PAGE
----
- A society freaked out about nuclear power drives energy policy that results in more reliance on coal, which may be less scary but is far far dirtier and deadlier.

Texting while driving. Spending more than half an hour in the sun without protection. Weighing too much. Too little concern about climate change. Too much about terrorism. Talk about a bogeyman! It’s stunning how ubiquitous the danger of the Perception Gap really is, how many choices we make that fly in the face of the facts, and raise our risk. With our superior mental abilities, shouldn’t we be able to do better than this?

The problem is, we give our cognitive mental abilities way too much credit. Risk perception is not a matter of carefully, consciously, objectively analyzing the evidence. It’s a mix of the facts and how those facts feel when we subconsciously apply a suite of mental shortcuts that help us make decisions when we only have some of the facts (which is almost always the case), and how those facts feel when seen through a complex set of emotional and instinctive filters, psychological ‘fear factors’ we have developed that help us subconsciously judge which facts feel scarier than others. Risk perception is a subjective blend of facts and feelings.

This system of reason and gut reaction is perfectly captured in Edgar Allen Poe’s short story “The Telltale Heart”, about the guy who committed a murder, hid the corpse under the floorboards, then as police interrogated him there in the room he thought he heard the victim’s heart pounding so loudly that he flipped out and confessed and told police where the body was. Still, Poe’s murderous protagonist professes his sanity and wisdom; “You fancy me mad,” he says. “Madmen know nothing. But you should have seen me. You should have seen how wisely I proceeded…”  As he saw himself, he was wise, shrewd. As Poe reveals him, he was unable to see how his emotions led him to perceive a risk that wasn’t there. He was a victim of The Perception Gap.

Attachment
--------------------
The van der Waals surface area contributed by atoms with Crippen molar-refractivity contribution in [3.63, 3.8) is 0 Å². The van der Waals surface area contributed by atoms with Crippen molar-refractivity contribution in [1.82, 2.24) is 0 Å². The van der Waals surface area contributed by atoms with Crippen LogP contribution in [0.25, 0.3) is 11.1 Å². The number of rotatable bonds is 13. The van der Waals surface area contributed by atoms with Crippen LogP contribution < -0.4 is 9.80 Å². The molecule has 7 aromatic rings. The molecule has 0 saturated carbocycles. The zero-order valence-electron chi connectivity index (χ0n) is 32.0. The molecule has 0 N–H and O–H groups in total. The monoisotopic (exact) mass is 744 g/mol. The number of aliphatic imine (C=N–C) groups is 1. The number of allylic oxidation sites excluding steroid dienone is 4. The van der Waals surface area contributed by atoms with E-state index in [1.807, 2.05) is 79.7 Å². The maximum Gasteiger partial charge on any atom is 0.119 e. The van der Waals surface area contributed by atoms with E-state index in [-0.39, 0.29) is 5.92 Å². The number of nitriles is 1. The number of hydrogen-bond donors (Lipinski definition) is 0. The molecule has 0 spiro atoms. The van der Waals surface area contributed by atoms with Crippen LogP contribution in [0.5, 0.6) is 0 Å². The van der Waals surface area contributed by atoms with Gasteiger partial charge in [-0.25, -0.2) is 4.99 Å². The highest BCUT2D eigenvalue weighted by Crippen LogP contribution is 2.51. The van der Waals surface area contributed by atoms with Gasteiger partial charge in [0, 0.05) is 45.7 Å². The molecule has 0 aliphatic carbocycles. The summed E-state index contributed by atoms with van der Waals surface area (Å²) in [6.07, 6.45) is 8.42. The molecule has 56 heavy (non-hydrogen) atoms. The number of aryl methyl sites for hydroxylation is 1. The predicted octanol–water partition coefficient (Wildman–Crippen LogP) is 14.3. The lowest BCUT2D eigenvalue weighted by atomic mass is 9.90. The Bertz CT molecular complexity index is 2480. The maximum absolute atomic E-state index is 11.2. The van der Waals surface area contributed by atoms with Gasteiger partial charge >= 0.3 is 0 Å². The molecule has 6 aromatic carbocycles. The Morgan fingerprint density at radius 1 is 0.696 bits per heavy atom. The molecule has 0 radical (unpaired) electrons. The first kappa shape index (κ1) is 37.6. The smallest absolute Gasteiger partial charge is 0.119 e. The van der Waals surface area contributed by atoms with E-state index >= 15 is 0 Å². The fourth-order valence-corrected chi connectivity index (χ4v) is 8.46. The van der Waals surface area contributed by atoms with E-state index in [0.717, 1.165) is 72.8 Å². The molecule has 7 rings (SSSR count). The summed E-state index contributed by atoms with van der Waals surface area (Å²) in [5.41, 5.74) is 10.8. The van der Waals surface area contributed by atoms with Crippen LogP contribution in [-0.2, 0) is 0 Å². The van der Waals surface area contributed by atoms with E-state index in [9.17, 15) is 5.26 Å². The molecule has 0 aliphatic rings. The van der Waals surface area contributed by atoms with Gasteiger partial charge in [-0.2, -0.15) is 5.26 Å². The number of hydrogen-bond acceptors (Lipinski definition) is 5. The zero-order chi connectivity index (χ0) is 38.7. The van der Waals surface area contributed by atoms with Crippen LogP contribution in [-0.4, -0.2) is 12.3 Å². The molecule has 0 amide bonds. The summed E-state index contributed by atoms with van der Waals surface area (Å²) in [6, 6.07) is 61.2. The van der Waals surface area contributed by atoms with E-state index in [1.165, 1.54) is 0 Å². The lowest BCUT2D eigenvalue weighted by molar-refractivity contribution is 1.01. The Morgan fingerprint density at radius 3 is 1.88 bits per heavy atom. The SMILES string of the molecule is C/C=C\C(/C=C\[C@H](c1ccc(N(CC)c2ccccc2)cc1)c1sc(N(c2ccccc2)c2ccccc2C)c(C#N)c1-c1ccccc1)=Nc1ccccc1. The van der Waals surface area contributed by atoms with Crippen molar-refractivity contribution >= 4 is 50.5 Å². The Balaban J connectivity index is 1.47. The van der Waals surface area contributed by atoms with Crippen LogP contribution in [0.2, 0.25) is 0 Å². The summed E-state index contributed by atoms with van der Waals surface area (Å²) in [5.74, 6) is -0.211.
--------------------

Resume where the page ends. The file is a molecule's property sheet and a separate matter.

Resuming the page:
And so are we, as long as we continue to deny the reality of this subjective, affective system, and smugly wrap ourselves in the false protection of our post-Enlightenment hubris about in the capacity of the human animal to reason. As long as we believe that we’re so smart that we can outsmart the instincts and emotions that inform our perception of risk, The Perception Gap will stay hidden, and continue to harm us.

So yes, this Halloween is as good a time as any to start recognizing the monster behind the mask you see in the mirror, the hidden hazard that is the way you and I and all of us perceive risk. Emily Dickinson was right:

One need not be a chamber to be haunted;
One need not be a house;

The brain has corridors surpassing
Material place.

But so was Dorothy Thompson.

      Fear grows in darkness; if you think there's a bogeyman around, turn on the light.